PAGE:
• With our inspector experiment with APIs like they do with many other interactive shells, and to poke and modify running apps on a wide spectrum of environments.
  • With Frank Krueger’s Continuous engine to see your changes live for your C# code.
  • With our revamped Sketches/workbook approach to use it for creating training, educational materials.
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Xamarin Cross Platform Application Development – Book Review

Xamarin Cross Platform Application Development – Book Review

Andy Flisher is a Software Developer based in the North East of England specialising in cross platform development. Mobile Development experience includes Windows Phone, Android, and iPhone Apps. Desktop Software Development includes bespoke Windows, Linux, and Mac Applications. Web Development Skills include PHP, Perl, Python, Xamarin, C#, ASP (Classic and .NET). Andy also has some Industrial / PLC Programming experience – Andy Flisher on Google+

This is a review of the recently published book “Xamarin Cross Platform Application Development” by Jonathan Peppers.

This book is openly marketed at existing, experienced C# developers so it’s certainly not for beginners, and whilst I don’t fall into this category the nature of projects I work in require mostly ‘linear’ development (Web, PHP, Perl, Python, VB etc over the years) so concepts like MVC, MVVM and in particular IOC (Inversion of Control) are newer and less clear. Thankfully this book has resolved that through it’s excellent practical examples.

One area this book doesn’t touch on hugely is the level of planning required for MVC applications, you can’t just ‘jump in and code’, but that’s potentially a book in itself, but what the book does very well for me, is explain the View, ViewModel, Model and Controller concepts in terms of the classes and data layers required. The book also introduces Interfaces (something I always saw as an unnecessary layer of complexity) which I now ‘get’ in terms of flexibility, and in particular to give the developer options in a cross platform environment.

The icing on the cake is ‘Inversion of Control’, whilst the book doesn’t particularly explain this convention in huge detail, I think it is actually to it’s credit, any more and the reader will be bogged down in unnecessary detail and complexity. It basically gives us the service layer that ‘glues’ the application together, allowing use to create and register our ViewModels as Services and thus make them available to use throughout the app with a single line of code. I’m sure that my description is not hugely more constructive than the words in the book themselves, but the working example of the XamChat application completes it.

Which is my main point, am sure many people work differently, but for me working examples of code are what makes it stick in my mind, it helps it all make sense. Throughout this book you will be building bit buy bit a working chat application, firstly in Xamarin.iOS (but using the all important cross platform and code sharing concepts learnt at the beginning of the book), and then re-implementing the same application logic in Xamarin.Android. The nice touch, which some may see as lazy, was that with the Android example you are taken to a certain point and then left to finish off using the examples you already have. A real, and practical exercise which I think will do the reader good. It wouldn’t be a huge leap further to recreate in Windows Phone, for the ultimate practical extension.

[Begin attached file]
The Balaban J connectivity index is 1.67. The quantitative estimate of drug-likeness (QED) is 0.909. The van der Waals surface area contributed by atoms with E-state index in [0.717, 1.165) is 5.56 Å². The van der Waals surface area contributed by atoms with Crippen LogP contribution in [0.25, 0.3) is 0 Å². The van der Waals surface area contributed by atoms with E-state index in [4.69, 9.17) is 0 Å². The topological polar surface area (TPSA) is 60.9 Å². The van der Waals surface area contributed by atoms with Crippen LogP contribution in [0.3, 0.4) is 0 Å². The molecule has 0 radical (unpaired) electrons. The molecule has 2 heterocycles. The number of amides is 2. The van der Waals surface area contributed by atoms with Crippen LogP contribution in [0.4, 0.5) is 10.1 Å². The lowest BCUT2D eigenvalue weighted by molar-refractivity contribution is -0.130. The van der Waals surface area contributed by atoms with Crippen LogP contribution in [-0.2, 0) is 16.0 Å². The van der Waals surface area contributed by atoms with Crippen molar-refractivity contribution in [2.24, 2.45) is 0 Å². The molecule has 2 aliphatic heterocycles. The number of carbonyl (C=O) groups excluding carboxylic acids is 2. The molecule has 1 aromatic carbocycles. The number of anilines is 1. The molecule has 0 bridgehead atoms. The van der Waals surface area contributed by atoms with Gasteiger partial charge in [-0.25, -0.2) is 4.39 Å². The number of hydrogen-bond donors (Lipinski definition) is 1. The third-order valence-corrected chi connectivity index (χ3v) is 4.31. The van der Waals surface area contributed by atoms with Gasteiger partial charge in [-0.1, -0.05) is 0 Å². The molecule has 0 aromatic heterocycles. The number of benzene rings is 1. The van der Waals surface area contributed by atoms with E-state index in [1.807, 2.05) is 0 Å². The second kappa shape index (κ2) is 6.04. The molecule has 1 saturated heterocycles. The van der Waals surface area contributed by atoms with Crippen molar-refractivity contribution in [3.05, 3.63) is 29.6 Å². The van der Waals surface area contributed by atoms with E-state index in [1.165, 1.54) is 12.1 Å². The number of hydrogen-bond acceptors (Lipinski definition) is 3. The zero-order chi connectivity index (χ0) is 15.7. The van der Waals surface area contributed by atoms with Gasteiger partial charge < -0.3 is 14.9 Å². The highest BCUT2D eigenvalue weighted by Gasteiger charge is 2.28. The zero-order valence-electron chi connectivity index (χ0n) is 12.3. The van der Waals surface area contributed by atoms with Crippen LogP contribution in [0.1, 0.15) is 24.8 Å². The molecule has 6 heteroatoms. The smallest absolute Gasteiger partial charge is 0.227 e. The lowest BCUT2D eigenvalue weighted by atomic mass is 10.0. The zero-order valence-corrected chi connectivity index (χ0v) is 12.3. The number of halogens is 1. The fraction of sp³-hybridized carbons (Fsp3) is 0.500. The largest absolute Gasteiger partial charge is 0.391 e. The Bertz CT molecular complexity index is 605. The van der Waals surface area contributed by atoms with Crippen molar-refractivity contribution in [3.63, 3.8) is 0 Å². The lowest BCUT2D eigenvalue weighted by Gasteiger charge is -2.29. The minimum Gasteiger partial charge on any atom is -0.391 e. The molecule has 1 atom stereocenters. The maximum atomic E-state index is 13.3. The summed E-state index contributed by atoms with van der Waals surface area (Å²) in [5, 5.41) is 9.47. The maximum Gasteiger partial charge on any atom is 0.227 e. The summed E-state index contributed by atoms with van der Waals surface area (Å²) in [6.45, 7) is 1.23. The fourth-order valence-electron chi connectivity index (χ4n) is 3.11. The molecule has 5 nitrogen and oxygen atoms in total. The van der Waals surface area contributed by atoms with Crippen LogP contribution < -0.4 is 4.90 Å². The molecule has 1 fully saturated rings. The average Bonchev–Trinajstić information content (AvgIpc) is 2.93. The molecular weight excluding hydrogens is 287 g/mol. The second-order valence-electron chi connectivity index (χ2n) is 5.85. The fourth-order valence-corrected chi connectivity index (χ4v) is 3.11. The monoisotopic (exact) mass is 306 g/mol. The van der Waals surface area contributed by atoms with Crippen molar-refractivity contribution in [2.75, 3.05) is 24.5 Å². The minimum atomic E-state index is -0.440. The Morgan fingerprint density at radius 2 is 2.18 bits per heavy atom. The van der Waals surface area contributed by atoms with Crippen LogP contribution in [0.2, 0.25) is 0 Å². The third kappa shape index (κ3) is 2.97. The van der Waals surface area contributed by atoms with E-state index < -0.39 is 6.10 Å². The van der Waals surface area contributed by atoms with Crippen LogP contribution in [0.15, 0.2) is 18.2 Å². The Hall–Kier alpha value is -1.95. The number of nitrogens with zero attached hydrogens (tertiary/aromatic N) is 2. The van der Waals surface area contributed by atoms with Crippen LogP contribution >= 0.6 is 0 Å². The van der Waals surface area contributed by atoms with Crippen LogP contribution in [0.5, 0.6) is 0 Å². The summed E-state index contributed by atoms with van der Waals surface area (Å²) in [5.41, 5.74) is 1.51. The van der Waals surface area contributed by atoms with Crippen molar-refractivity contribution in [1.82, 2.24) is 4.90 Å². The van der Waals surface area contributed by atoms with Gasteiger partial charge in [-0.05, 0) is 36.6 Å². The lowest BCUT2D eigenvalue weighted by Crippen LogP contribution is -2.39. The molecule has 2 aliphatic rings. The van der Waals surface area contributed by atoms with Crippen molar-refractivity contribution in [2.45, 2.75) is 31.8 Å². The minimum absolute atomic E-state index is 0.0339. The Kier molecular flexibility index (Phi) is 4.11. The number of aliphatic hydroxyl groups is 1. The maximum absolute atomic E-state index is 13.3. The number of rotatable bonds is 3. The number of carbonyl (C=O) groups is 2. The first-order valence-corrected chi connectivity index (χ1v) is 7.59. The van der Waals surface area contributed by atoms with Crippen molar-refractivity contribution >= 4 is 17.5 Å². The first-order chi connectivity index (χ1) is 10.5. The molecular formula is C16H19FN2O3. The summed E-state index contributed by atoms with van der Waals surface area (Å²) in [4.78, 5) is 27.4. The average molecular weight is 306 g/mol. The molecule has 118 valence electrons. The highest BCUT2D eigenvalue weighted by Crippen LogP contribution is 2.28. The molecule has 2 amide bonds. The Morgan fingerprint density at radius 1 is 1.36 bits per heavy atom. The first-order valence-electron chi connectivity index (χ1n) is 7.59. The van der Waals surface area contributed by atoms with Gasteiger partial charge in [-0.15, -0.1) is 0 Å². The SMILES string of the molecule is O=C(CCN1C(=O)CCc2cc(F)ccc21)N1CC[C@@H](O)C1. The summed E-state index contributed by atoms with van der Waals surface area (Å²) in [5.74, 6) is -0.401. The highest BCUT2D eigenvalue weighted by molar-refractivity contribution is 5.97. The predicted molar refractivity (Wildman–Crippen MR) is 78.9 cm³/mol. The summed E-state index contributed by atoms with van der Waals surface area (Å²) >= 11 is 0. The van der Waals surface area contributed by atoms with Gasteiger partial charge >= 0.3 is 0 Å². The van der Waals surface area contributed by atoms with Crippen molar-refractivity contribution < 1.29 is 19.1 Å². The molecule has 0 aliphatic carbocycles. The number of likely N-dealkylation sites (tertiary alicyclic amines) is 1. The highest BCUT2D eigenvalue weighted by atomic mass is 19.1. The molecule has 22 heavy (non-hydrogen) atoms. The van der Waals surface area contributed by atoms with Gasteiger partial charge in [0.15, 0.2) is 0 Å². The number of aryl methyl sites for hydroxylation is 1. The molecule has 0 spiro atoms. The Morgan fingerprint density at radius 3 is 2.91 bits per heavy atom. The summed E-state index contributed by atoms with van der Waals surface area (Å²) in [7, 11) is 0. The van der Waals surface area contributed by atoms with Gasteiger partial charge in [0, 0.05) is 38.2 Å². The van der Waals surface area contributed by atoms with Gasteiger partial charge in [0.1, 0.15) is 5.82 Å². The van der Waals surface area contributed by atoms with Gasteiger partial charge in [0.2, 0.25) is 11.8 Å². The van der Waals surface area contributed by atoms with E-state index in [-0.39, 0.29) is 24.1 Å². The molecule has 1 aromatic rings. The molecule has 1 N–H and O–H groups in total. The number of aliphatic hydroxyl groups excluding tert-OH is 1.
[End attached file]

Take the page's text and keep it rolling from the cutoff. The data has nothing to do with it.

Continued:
The Xamchat application is then extended through the Windows Azure platform to use their backend for data storage (a good example of how the same Interface can be re-used to store on different platforms), and to implement cross platform push notifications.

Lastly there are chapters on using Xamarin Components (including Xamarin.Mobile for Contacts, Camera and Location functionality), and actual App Store submission and their different processes, processes that even the most experienced developer can struggle with (Apple Certificates and Profile expiry anyone!).

In summary, this is an excellent book for any would be cross platform mobile application developer, yes you need a good understanding of C#, MVC and similar concepts, and the individual mobile platforms and general development processes themselves, and those things don’t come over night, but this book binds it all together with real world examples, working code (a novelty for some books) and actual code and methods you can take away and use in the real world.

Buy it, read it, and take as much as you can from it – “Xamarin Cross Platform Application Development” by Jonathan Peppers